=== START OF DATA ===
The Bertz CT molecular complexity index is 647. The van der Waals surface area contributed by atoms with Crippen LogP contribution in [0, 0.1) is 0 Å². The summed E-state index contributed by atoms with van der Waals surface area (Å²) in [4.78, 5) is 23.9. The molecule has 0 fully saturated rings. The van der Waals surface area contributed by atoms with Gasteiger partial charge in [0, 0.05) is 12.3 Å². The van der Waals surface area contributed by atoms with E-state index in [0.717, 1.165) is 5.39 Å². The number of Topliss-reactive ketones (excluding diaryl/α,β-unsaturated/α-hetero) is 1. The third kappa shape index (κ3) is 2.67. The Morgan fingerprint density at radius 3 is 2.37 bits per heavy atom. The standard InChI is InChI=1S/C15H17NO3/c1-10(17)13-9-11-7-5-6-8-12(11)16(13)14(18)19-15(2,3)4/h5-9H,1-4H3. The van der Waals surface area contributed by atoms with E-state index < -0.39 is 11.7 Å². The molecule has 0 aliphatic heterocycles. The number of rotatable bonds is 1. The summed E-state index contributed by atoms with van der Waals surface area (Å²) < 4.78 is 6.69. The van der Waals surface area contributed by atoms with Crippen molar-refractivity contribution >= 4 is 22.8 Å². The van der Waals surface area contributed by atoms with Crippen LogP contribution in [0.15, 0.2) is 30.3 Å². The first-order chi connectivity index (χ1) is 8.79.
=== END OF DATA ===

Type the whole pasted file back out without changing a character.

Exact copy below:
The Bertz CT molecular complexity index is 647. The van der Waals surface area contributed by atoms with Crippen LogP contribution in [0, 0.1) is 0 Å². The summed E-state index contributed by atoms with van der Waals surface area (Å²) in [4.78, 5) is 23.9. The molecule has 0 fully saturated rings. The van der Waals surface area contributed by atoms with Gasteiger partial charge in [0, 0.05) is 12.3 Å². The van der Waals surface area contributed by atoms with E-state index in [0.717, 1.165) is 5.39 Å². The number of Topliss-reactive ketones (excluding diaryl/α,β-unsaturated/α-hetero) is 1. The third kappa shape index (κ3) is 2.67. The Morgan fingerprint density at radius 3 is 2.37 bits per heavy atom. The standard InChI is InChI=1S/C15H17NO3/c1-10(17)13-9-11-7-5-6-8-12(11)16(13)14(18)19-15(2,3)4/h5-9H,1-4H3. The van der Waals surface area contributed by atoms with E-state index < -0.39 is 11.7 Å². The molecule has 0 aliphatic heterocycles. The number of rotatable bonds is 1. The summed E-state index contributed by atoms with van der Waals surface area (Å²) < 4.78 is 6.69. The van der Waals surface area contributed by atoms with Crippen molar-refractivity contribution >= 4 is 22.8 Å². The van der Waals surface area contributed by atoms with Crippen LogP contribution in [0.15, 0.2) is 30.3 Å². The first-order chi connectivity index (χ1) is 8.79.